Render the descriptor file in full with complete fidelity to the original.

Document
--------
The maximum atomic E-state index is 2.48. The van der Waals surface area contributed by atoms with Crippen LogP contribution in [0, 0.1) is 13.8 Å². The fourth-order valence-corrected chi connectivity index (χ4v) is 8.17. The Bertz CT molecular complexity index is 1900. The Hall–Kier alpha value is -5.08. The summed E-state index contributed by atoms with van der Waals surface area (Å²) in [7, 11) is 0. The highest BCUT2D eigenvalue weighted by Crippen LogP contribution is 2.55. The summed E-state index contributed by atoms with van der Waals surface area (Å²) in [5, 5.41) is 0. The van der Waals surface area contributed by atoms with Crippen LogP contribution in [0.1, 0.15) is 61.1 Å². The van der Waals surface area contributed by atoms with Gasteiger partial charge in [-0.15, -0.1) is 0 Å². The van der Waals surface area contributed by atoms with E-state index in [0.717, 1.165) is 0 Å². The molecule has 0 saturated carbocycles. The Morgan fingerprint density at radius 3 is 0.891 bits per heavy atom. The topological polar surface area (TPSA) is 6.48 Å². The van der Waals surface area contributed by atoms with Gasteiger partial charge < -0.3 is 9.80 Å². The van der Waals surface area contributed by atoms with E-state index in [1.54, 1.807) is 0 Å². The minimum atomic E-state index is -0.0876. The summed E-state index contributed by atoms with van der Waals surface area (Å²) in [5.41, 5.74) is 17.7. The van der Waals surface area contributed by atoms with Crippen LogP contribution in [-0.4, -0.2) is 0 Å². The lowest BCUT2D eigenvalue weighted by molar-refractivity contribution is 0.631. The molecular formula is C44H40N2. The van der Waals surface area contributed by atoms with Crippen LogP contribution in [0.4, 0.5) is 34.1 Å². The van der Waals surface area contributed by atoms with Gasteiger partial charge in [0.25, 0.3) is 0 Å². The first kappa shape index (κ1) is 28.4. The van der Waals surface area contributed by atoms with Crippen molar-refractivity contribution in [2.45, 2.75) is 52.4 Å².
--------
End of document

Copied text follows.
The maximum atomic E-state index is 2.48. The van der Waals surface area contributed by atoms with Crippen LogP contribution in [0, 0.1) is 13.8 Å². The fourth-order valence-corrected chi connectivity index (χ4v) is 8.17. The Bertz CT molecular complexity index is 1900. The Hall–Kier alpha value is -5.08. The summed E-state index contributed by atoms with van der Waals surface area (Å²) in [7, 11) is 0. The highest BCUT2D eigenvalue weighted by Crippen LogP contribution is 2.55. The summed E-state index contributed by atoms with van der Waals surface area (Å²) in [5, 5.41) is 0. The van der Waals surface area contributed by atoms with Crippen LogP contribution in [0.1, 0.15) is 61.1 Å². The van der Waals surface area contributed by atoms with Gasteiger partial charge in [-0.15, -0.1) is 0 Å². The van der Waals surface area contributed by atoms with E-state index in [0.717, 1.165) is 0 Å². The molecule has 0 saturated carbocycles. The Morgan fingerprint density at radius 3 is 0.891 bits per heavy atom. The topological polar surface area (TPSA) is 6.48 Å². The van der Waals surface area contributed by atoms with Gasteiger partial charge < -0.3 is 9.80 Å². The van der Waals surface area contributed by atoms with E-state index in [1.54, 1.807) is 0 Å². The minimum atomic E-state index is -0.0876. The summed E-state index contributed by atoms with van der Waals surface area (Å²) in [5.41, 5.74) is 17.7. The van der Waals surface area contributed by atoms with Crippen LogP contribution in [-0.4, -0.2) is 0 Å². The lowest BCUT2D eigenvalue weighted by molar-refractivity contribution is 0.631. The molecular formula is C44H40N2. The van der Waals surface area contributed by atoms with Crippen LogP contribution in [0.4, 0.5) is 34.1 Å². The van der Waals surface area contributed by atoms with Gasteiger partial charge in [0.25, 0.3) is 0 Å². The first kappa shape index (κ1) is 28.4. The van der Waals surface area contributed by atoms with Crippen molar-refractivity contribution in [2.45, 2.75) is 52.4 Å².